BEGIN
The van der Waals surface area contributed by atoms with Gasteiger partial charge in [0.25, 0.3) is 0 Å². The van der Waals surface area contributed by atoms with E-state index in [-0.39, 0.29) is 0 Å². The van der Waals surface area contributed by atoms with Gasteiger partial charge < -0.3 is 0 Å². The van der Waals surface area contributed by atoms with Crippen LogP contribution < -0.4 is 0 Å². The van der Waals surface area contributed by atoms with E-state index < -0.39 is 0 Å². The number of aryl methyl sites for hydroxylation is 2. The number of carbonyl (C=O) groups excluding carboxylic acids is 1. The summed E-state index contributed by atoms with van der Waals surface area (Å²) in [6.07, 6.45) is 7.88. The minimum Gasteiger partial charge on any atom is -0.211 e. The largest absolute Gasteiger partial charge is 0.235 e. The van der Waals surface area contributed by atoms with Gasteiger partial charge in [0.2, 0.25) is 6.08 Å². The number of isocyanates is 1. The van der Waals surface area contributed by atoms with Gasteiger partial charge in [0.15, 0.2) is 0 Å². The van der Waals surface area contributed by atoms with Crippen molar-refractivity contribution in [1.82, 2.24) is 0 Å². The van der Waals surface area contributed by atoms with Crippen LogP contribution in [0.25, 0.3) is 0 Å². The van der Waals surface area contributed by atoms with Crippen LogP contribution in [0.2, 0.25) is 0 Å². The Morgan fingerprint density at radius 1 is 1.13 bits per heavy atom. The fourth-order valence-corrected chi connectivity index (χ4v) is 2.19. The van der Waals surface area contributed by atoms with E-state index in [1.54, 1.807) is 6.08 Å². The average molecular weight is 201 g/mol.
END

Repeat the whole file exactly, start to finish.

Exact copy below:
The van der Waals surface area contributed by atoms with Gasteiger partial charge in [0.25, 0.3) is 0 Å². The van der Waals surface area contributed by atoms with E-state index in [-0.39, 0.29) is 0 Å². The van der Waals surface area contributed by atoms with Gasteiger partial charge < -0.3 is 0 Å². The van der Waals surface area contributed by atoms with Crippen LogP contribution < -0.4 is 0 Å². The van der Waals surface area contributed by atoms with E-state index < -0.39 is 0 Å². The number of aryl methyl sites for hydroxylation is 2. The number of carbonyl (C=O) groups excluding carboxylic acids is 1. The summed E-state index contributed by atoms with van der Waals surface area (Å²) in [6.07, 6.45) is 7.88. The minimum Gasteiger partial charge on any atom is -0.211 e. The largest absolute Gasteiger partial charge is 0.235 e. The van der Waals surface area contributed by atoms with Gasteiger partial charge in [0.2, 0.25) is 6.08 Å². The number of isocyanates is 1. The van der Waals surface area contributed by atoms with Gasteiger partial charge in [0.15, 0.2) is 0 Å². The van der Waals surface area contributed by atoms with Crippen molar-refractivity contribution in [1.82, 2.24) is 0 Å². The van der Waals surface area contributed by atoms with Crippen LogP contribution in [0.25, 0.3) is 0 Å². The van der Waals surface area contributed by atoms with Crippen LogP contribution in [0.2, 0.25) is 0 Å². The Morgan fingerprint density at radius 1 is 1.13 bits per heavy atom. The fourth-order valence-corrected chi connectivity index (χ4v) is 2.19. The van der Waals surface area contributed by atoms with E-state index in [1.54, 1.807) is 6.08 Å². The average molecular weight is 201 g/mol.